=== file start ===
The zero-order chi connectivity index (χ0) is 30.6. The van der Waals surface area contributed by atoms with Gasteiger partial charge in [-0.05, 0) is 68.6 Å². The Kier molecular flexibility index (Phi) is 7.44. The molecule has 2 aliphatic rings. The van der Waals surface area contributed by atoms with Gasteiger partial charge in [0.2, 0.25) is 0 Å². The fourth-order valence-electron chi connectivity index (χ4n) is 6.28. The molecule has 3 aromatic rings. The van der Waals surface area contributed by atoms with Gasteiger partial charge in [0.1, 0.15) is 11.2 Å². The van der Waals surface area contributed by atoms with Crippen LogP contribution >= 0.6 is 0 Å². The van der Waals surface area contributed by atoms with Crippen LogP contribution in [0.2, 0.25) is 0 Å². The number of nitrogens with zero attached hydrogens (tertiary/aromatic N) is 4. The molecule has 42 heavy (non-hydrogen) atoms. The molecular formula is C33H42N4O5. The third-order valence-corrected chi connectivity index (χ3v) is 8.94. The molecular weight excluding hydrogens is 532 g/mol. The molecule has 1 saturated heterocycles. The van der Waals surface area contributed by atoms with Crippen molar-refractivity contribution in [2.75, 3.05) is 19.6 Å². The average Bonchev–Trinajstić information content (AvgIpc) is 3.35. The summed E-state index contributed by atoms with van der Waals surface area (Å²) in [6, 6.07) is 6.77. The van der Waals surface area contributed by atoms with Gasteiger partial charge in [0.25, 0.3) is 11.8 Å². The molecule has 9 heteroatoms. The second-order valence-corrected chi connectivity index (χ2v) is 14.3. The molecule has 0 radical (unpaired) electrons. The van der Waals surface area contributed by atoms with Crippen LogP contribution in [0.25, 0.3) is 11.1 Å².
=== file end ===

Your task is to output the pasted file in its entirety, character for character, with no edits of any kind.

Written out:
The zero-order chi connectivity index (χ0) is 30.6. The van der Waals surface area contributed by atoms with Gasteiger partial charge in [-0.05, 0) is 68.6 Å². The Kier molecular flexibility index (Phi) is 7.44. The molecule has 2 aliphatic rings. The van der Waals surface area contributed by atoms with Gasteiger partial charge in [0.2, 0.25) is 0 Å². The fourth-order valence-electron chi connectivity index (χ4n) is 6.28. The molecule has 3 aromatic rings. The van der Waals surface area contributed by atoms with Gasteiger partial charge in [0.1, 0.15) is 11.2 Å². The van der Waals surface area contributed by atoms with Crippen LogP contribution >= 0.6 is 0 Å². The van der Waals surface area contributed by atoms with Crippen LogP contribution in [0.2, 0.25) is 0 Å². The number of nitrogens with zero attached hydrogens (tertiary/aromatic N) is 4. The molecule has 42 heavy (non-hydrogen) atoms. The molecular formula is C33H42N4O5. The third-order valence-corrected chi connectivity index (χ3v) is 8.94. The molecular weight excluding hydrogens is 532 g/mol. The molecule has 1 saturated heterocycles. The van der Waals surface area contributed by atoms with Crippen molar-refractivity contribution in [2.75, 3.05) is 19.6 Å². The average Bonchev–Trinajstić information content (AvgIpc) is 3.35. The summed E-state index contributed by atoms with van der Waals surface area (Å²) in [6, 6.07) is 6.77. The van der Waals surface area contributed by atoms with Gasteiger partial charge in [0.25, 0.3) is 11.8 Å². The molecule has 9 heteroatoms. The second-order valence-corrected chi connectivity index (χ2v) is 14.3. The molecule has 0 radical (unpaired) electrons. The van der Waals surface area contributed by atoms with Crippen LogP contribution in [0.25, 0.3) is 11.1 Å².